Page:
Local Interpretations about Maya Pre-Hispanic Heritage: The Case of Tulum
This is an abstract from the "SAA 2019: General Sessions" session, at the 84th annual meeting of the Society for American Archaeology.
Cultural heritage is a social construction that allows groups of different character to appropriate culturally or politically ancient sites by attaching symbolism to them. In Mexico, the use by the state of archaeological remains for the construction of a homogeneous national identity has been marked by the management of many sites since the late 1930s. The official discourse on these sites emphasizes scientific research and promotes cultural tourism on the basis of historic and aesthetic values. This discourse contrasts with the local uses of the archaeological remains, a use that is underscored by social and sacred values. This presentation will focus on Pre-Hispanic structures, locally known as múulo’ob or mounds. The múulo’ob are considered by the local Maya to be the dwelling places of supernatural entities such as guardians and ancestors whom are considerate to the owners of the land. The Maya’s territoriality includes, therefore, a particular connection to the remains which is reflected in the agricultural cycle, social practices, and oral tradition. We will explore different ways of local communities’ interaction with archaeological sites in central Quintana Roo paying particular attention to the alternative values that they raise, especially in the case of the archaeological site of Tulum.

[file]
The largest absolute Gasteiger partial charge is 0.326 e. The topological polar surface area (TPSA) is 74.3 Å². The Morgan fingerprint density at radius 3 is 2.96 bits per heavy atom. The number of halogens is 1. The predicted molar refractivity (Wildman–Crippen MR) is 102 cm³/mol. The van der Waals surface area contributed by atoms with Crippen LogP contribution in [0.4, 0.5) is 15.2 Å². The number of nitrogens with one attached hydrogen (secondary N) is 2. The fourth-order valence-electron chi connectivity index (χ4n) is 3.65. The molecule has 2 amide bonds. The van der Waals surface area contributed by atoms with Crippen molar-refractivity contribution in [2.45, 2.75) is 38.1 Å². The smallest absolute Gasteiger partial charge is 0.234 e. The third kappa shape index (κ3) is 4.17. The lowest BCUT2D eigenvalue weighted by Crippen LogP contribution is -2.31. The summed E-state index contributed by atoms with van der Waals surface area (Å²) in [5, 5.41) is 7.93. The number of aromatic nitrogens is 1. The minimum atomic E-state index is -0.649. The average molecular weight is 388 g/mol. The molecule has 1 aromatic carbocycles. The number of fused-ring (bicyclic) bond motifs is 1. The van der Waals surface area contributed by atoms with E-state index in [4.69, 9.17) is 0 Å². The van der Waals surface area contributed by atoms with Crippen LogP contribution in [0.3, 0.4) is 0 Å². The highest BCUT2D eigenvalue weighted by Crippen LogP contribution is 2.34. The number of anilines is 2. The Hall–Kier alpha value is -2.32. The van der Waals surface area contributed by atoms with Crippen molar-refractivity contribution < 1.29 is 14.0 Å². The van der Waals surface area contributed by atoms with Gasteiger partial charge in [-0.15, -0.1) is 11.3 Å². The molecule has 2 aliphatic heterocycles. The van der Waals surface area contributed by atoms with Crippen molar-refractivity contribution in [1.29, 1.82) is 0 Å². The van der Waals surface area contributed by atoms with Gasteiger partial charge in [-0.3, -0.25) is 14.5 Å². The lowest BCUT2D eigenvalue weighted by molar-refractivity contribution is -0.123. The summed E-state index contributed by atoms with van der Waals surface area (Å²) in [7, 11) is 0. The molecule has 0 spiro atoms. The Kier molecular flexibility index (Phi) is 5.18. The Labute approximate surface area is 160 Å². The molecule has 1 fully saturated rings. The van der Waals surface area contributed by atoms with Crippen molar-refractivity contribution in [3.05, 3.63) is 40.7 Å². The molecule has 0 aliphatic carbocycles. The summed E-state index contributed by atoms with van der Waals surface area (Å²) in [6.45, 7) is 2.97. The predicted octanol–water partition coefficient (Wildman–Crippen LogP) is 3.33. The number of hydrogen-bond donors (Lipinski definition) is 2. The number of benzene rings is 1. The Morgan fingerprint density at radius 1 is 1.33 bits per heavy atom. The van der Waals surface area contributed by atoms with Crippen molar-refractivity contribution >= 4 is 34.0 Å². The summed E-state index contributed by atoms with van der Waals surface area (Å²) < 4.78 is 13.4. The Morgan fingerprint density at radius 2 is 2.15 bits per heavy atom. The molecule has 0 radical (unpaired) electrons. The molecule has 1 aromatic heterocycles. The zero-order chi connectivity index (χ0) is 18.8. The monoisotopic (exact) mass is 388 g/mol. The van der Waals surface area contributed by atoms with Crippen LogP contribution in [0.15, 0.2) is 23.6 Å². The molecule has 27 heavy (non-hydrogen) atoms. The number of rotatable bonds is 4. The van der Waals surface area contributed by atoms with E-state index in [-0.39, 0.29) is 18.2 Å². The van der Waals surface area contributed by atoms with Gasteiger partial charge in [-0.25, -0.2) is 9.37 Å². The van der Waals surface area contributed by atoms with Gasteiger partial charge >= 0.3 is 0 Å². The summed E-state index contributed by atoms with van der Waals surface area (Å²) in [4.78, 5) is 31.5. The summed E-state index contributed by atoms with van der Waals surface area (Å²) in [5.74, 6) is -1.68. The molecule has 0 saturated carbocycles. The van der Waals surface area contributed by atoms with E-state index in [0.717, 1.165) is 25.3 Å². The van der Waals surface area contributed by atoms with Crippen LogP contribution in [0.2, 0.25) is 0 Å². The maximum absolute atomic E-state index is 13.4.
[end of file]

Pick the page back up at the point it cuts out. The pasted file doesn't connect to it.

Cite this Record
Local Interpretations about Maya Pre-Hispanic Heritage: The Case of Tulum. Mathieu Picas, Margarita Díaz-Andreu. Presented at The 84th Annual Meeting of the Society for American Archaeology, Albuquerque, NM. 2019 ( tDAR id: 449856)
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min long: -94.197; min lat: 16.004 ; max long: -86.682; max lat: 21.984 ;
Abstract Id(s): 24011